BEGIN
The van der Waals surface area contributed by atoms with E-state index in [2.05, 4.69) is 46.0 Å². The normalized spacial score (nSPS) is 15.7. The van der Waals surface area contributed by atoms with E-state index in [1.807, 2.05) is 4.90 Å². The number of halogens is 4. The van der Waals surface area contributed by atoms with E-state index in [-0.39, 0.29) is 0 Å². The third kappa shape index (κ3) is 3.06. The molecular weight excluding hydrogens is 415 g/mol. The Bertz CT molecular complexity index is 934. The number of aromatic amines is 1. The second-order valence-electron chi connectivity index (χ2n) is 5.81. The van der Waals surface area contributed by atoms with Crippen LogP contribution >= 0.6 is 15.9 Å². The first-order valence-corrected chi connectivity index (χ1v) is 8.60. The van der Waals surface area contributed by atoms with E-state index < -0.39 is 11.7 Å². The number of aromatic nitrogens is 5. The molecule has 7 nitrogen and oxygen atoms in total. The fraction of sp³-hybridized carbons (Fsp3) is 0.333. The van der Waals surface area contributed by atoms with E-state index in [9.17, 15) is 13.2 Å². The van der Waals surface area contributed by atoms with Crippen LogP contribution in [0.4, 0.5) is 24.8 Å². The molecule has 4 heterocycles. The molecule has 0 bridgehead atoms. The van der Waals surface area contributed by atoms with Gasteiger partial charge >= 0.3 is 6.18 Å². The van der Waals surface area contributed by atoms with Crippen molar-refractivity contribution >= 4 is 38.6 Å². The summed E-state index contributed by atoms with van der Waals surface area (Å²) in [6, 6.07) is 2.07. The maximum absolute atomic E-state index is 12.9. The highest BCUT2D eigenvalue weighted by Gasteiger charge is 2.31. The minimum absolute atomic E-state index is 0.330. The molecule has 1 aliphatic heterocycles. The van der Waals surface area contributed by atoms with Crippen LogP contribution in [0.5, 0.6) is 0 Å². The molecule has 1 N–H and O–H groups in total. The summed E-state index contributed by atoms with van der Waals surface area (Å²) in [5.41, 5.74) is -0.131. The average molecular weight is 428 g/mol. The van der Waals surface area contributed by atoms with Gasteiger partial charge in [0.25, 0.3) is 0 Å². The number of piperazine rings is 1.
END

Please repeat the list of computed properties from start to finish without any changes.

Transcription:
The van der Waals surface area contributed by atoms with E-state index in [2.05, 4.69) is 46.0 Å². The normalized spacial score (nSPS) is 15.7. The van der Waals surface area contributed by atoms with E-state index in [1.807, 2.05) is 4.90 Å². The number of halogens is 4. The van der Waals surface area contributed by atoms with E-state index in [-0.39, 0.29) is 0 Å². The third kappa shape index (κ3) is 3.06. The molecular weight excluding hydrogens is 415 g/mol. The Bertz CT molecular complexity index is 934. The number of aromatic amines is 1. The second-order valence-electron chi connectivity index (χ2n) is 5.81. The van der Waals surface area contributed by atoms with Crippen LogP contribution >= 0.6 is 15.9 Å². The first-order valence-corrected chi connectivity index (χ1v) is 8.60. The van der Waals surface area contributed by atoms with E-state index < -0.39 is 11.7 Å². The number of aromatic nitrogens is 5. The molecule has 7 nitrogen and oxygen atoms in total. The fraction of sp³-hybridized carbons (Fsp3) is 0.333. The van der Waals surface area contributed by atoms with E-state index in [9.17, 15) is 13.2 Å². The van der Waals surface area contributed by atoms with Crippen LogP contribution in [0.4, 0.5) is 24.8 Å². The molecule has 4 heterocycles. The molecule has 0 bridgehead atoms. The van der Waals surface area contributed by atoms with Gasteiger partial charge >= 0.3 is 6.18 Å². The van der Waals surface area contributed by atoms with Crippen molar-refractivity contribution >= 4 is 38.6 Å². The summed E-state index contributed by atoms with van der Waals surface area (Å²) in [6, 6.07) is 2.07. The maximum absolute atomic E-state index is 12.9. The highest BCUT2D eigenvalue weighted by Gasteiger charge is 2.31. The minimum absolute atomic E-state index is 0.330. The molecule has 1 aliphatic heterocycles. The van der Waals surface area contributed by atoms with Crippen LogP contribution in [0.5, 0.6) is 0 Å². The molecule has 1 N–H and O–H groups in total. The summed E-state index contributed by atoms with van der Waals surface area (Å²) in [5.41, 5.74) is -0.131. The average molecular weight is 428 g/mol. The van der Waals surface area contributed by atoms with Gasteiger partial charge in [0.25, 0.3) is 0 Å². The number of piperazine rings is 1.